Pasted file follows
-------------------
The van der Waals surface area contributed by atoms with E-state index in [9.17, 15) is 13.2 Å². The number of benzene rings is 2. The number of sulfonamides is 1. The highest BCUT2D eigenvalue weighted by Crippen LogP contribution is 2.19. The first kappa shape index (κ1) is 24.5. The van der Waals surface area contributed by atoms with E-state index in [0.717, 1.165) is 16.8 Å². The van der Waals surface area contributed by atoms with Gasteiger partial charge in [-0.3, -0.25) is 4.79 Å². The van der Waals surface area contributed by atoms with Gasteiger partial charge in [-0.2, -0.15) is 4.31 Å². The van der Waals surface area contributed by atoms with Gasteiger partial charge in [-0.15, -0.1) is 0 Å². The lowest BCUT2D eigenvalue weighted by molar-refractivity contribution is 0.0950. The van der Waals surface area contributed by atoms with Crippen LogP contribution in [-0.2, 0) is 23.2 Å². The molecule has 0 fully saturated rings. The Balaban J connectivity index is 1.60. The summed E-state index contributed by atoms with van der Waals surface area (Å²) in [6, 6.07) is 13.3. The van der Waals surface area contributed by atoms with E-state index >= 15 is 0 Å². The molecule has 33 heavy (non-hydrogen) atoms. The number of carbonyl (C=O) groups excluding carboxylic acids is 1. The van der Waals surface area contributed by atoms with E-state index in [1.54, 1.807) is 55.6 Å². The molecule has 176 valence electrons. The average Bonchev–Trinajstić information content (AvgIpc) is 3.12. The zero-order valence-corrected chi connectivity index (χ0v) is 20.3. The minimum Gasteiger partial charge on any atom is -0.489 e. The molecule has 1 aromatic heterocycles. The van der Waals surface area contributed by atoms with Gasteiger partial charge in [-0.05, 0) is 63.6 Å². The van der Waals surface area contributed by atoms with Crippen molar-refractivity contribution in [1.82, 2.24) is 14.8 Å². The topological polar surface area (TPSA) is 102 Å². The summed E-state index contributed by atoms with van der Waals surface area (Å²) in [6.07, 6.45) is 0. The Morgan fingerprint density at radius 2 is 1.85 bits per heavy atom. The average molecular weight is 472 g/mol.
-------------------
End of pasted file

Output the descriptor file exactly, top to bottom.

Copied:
The van der Waals surface area contributed by atoms with E-state index in [9.17, 15) is 13.2 Å². The number of benzene rings is 2. The number of sulfonamides is 1. The highest BCUT2D eigenvalue weighted by Crippen LogP contribution is 2.19. The first kappa shape index (κ1) is 24.5. The van der Waals surface area contributed by atoms with E-state index in [0.717, 1.165) is 16.8 Å². The van der Waals surface area contributed by atoms with Gasteiger partial charge in [-0.3, -0.25) is 4.79 Å². The van der Waals surface area contributed by atoms with Gasteiger partial charge in [-0.2, -0.15) is 4.31 Å². The van der Waals surface area contributed by atoms with Gasteiger partial charge in [-0.15, -0.1) is 0 Å². The lowest BCUT2D eigenvalue weighted by molar-refractivity contribution is 0.0950. The van der Waals surface area contributed by atoms with Crippen LogP contribution in [-0.2, 0) is 23.2 Å². The molecule has 0 fully saturated rings. The Balaban J connectivity index is 1.60. The summed E-state index contributed by atoms with van der Waals surface area (Å²) in [6, 6.07) is 13.3. The van der Waals surface area contributed by atoms with E-state index >= 15 is 0 Å². The molecule has 33 heavy (non-hydrogen) atoms. The number of carbonyl (C=O) groups excluding carboxylic acids is 1. The van der Waals surface area contributed by atoms with E-state index in [1.54, 1.807) is 55.6 Å². The molecule has 176 valence electrons. The average Bonchev–Trinajstić information content (AvgIpc) is 3.12. The zero-order valence-corrected chi connectivity index (χ0v) is 20.3. The minimum Gasteiger partial charge on any atom is -0.489 e. The molecule has 1 aromatic heterocycles. The van der Waals surface area contributed by atoms with Gasteiger partial charge in [-0.05, 0) is 63.6 Å². The van der Waals surface area contributed by atoms with Crippen molar-refractivity contribution in [1.82, 2.24) is 14.8 Å². The topological polar surface area (TPSA) is 102 Å². The summed E-state index contributed by atoms with van der Waals surface area (Å²) in [6.07, 6.45) is 0. The Morgan fingerprint density at radius 2 is 1.85 bits per heavy atom. The average molecular weight is 472 g/mol.